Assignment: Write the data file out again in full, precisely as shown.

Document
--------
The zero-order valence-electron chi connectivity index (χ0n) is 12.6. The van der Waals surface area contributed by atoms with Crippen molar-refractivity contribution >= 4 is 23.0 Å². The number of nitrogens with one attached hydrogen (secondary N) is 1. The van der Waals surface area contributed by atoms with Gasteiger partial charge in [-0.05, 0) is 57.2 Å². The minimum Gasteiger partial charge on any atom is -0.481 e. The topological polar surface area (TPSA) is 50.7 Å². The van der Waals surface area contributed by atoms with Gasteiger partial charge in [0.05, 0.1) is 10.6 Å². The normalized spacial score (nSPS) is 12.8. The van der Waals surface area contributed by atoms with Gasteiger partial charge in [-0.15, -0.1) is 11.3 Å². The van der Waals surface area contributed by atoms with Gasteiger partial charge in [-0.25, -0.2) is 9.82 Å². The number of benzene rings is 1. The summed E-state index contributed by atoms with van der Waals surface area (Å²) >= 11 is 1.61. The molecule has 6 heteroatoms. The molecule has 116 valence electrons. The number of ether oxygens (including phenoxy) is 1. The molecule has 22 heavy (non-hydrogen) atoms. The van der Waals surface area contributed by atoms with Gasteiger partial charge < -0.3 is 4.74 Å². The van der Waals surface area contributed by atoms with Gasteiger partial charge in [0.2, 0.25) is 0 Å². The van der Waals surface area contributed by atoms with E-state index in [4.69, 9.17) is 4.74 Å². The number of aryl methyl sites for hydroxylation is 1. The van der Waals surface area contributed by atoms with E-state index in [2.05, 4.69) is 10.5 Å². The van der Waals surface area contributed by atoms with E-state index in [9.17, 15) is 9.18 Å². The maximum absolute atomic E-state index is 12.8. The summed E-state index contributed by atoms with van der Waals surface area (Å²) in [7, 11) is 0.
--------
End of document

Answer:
The zero-order valence-electron chi connectivity index (χ0n) is 12.6. The van der Waals surface area contributed by atoms with Crippen molar-refractivity contribution >= 4 is 23.0 Å². The number of nitrogens with one attached hydrogen (secondary N) is 1. The van der Waals surface area contributed by atoms with Gasteiger partial charge in [-0.05, 0) is 57.2 Å². The minimum Gasteiger partial charge on any atom is -0.481 e. The topological polar surface area (TPSA) is 50.7 Å². The van der Waals surface area contributed by atoms with Gasteiger partial charge in [0.05, 0.1) is 10.6 Å². The normalized spacial score (nSPS) is 12.8. The van der Waals surface area contributed by atoms with Gasteiger partial charge in [-0.15, -0.1) is 11.3 Å². The van der Waals surface area contributed by atoms with Gasteiger partial charge in [-0.25, -0.2) is 9.82 Å². The number of benzene rings is 1. The summed E-state index contributed by atoms with van der Waals surface area (Å²) >= 11 is 1.61. The molecule has 6 heteroatoms. The molecule has 116 valence electrons. The number of ether oxygens (including phenoxy) is 1. The molecule has 22 heavy (non-hydrogen) atoms. The van der Waals surface area contributed by atoms with Gasteiger partial charge < -0.3 is 4.74 Å². The van der Waals surface area contributed by atoms with Gasteiger partial charge in [0.2, 0.25) is 0 Å². The van der Waals surface area contributed by atoms with E-state index in [4.69, 9.17) is 4.74 Å². The number of aryl methyl sites for hydroxylation is 1. The van der Waals surface area contributed by atoms with E-state index in [2.05, 4.69) is 10.5 Å². The van der Waals surface area contributed by atoms with E-state index in [9.17, 15) is 9.18 Å². The maximum absolute atomic E-state index is 12.8. The summed E-state index contributed by atoms with van der Waals surface area (Å²) in [7, 11) is 0.